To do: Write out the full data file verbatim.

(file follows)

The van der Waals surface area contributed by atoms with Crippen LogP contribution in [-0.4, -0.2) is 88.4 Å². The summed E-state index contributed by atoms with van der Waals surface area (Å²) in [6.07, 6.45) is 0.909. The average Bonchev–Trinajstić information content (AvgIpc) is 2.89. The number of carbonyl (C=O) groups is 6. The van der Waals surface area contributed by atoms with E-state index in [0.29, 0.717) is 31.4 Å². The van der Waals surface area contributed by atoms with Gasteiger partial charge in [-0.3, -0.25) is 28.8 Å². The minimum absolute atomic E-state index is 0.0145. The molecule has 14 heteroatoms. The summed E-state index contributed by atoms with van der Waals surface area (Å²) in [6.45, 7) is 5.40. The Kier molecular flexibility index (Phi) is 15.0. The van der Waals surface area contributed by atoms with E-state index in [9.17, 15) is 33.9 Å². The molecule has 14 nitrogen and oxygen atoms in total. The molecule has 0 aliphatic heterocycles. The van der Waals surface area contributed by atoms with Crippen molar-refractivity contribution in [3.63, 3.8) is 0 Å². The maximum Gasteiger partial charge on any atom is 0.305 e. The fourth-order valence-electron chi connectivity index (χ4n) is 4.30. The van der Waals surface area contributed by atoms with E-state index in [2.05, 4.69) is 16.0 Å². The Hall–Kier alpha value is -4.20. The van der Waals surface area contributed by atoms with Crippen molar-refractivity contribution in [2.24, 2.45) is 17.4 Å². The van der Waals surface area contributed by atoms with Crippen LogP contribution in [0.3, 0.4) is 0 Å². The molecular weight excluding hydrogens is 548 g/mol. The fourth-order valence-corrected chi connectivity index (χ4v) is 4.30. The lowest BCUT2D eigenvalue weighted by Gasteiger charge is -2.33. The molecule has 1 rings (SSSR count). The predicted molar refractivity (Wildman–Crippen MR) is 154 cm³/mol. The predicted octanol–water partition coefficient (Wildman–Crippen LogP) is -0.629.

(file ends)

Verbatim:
The van der Waals surface area contributed by atoms with Crippen LogP contribution in [-0.4, -0.2) is 88.4 Å². The summed E-state index contributed by atoms with van der Waals surface area (Å²) in [6.07, 6.45) is 0.909. The average Bonchev–Trinajstić information content (AvgIpc) is 2.89. The number of carbonyl (C=O) groups is 6. The van der Waals surface area contributed by atoms with E-state index in [0.29, 0.717) is 31.4 Å². The van der Waals surface area contributed by atoms with Gasteiger partial charge in [-0.3, -0.25) is 28.8 Å². The minimum absolute atomic E-state index is 0.0145. The molecule has 14 heteroatoms. The summed E-state index contributed by atoms with van der Waals surface area (Å²) in [6.45, 7) is 5.40. The Kier molecular flexibility index (Phi) is 15.0. The van der Waals surface area contributed by atoms with E-state index in [9.17, 15) is 33.9 Å². The molecule has 14 nitrogen and oxygen atoms in total. The molecule has 0 aliphatic heterocycles. The van der Waals surface area contributed by atoms with Crippen molar-refractivity contribution in [3.63, 3.8) is 0 Å². The maximum Gasteiger partial charge on any atom is 0.305 e. The fourth-order valence-electron chi connectivity index (χ4n) is 4.30. The van der Waals surface area contributed by atoms with E-state index in [2.05, 4.69) is 16.0 Å². The Hall–Kier alpha value is -4.20. The van der Waals surface area contributed by atoms with Crippen molar-refractivity contribution in [2.24, 2.45) is 17.4 Å². The van der Waals surface area contributed by atoms with Crippen LogP contribution in [0.3, 0.4) is 0 Å². The molecular weight excluding hydrogens is 548 g/mol. The fourth-order valence-corrected chi connectivity index (χ4v) is 4.30. The lowest BCUT2D eigenvalue weighted by Gasteiger charge is -2.33. The molecule has 1 rings (SSSR count). The predicted molar refractivity (Wildman–Crippen MR) is 154 cm³/mol. The predicted octanol–water partition coefficient (Wildman–Crippen LogP) is -0.629.